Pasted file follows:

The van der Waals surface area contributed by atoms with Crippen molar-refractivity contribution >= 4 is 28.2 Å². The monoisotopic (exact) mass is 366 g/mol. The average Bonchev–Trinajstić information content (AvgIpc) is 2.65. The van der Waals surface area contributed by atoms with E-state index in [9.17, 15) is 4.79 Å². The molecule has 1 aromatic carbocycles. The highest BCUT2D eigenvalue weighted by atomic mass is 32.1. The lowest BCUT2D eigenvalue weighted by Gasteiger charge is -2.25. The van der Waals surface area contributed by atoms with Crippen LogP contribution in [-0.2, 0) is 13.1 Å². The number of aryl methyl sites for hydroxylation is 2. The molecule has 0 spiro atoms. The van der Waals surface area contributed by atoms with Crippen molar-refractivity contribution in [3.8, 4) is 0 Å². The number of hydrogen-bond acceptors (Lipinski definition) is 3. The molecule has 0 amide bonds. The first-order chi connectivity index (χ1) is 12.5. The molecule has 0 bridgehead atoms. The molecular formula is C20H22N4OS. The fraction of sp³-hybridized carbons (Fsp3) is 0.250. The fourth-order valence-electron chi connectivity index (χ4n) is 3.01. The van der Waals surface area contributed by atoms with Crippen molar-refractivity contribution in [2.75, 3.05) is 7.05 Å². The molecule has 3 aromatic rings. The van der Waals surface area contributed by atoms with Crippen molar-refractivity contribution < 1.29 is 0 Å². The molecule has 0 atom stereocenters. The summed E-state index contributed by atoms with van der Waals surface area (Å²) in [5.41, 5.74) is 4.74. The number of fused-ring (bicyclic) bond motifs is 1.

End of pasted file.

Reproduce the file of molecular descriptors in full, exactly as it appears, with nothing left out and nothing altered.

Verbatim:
The van der Waals surface area contributed by atoms with Crippen molar-refractivity contribution >= 4 is 28.2 Å². The monoisotopic (exact) mass is 366 g/mol. The average Bonchev–Trinajstić information content (AvgIpc) is 2.65. The van der Waals surface area contributed by atoms with E-state index in [9.17, 15) is 4.79 Å². The molecule has 1 aromatic carbocycles. The highest BCUT2D eigenvalue weighted by atomic mass is 32.1. The lowest BCUT2D eigenvalue weighted by Gasteiger charge is -2.25. The van der Waals surface area contributed by atoms with Crippen LogP contribution in [-0.2, 0) is 13.1 Å². The number of aryl methyl sites for hydroxylation is 2. The molecule has 0 spiro atoms. The van der Waals surface area contributed by atoms with Crippen molar-refractivity contribution in [3.8, 4) is 0 Å². The number of hydrogen-bond acceptors (Lipinski definition) is 3. The molecule has 0 amide bonds. The first-order chi connectivity index (χ1) is 12.5. The molecule has 0 bridgehead atoms. The molecular formula is C20H22N4OS. The fraction of sp³-hybridized carbons (Fsp3) is 0.250. The fourth-order valence-electron chi connectivity index (χ4n) is 3.01. The van der Waals surface area contributed by atoms with Crippen molar-refractivity contribution in [2.75, 3.05) is 7.05 Å². The molecule has 3 aromatic rings. The van der Waals surface area contributed by atoms with Crippen molar-refractivity contribution < 1.29 is 0 Å². The molecule has 0 atom stereocenters. The summed E-state index contributed by atoms with van der Waals surface area (Å²) in [5.41, 5.74) is 4.74. The number of fused-ring (bicyclic) bond motifs is 1.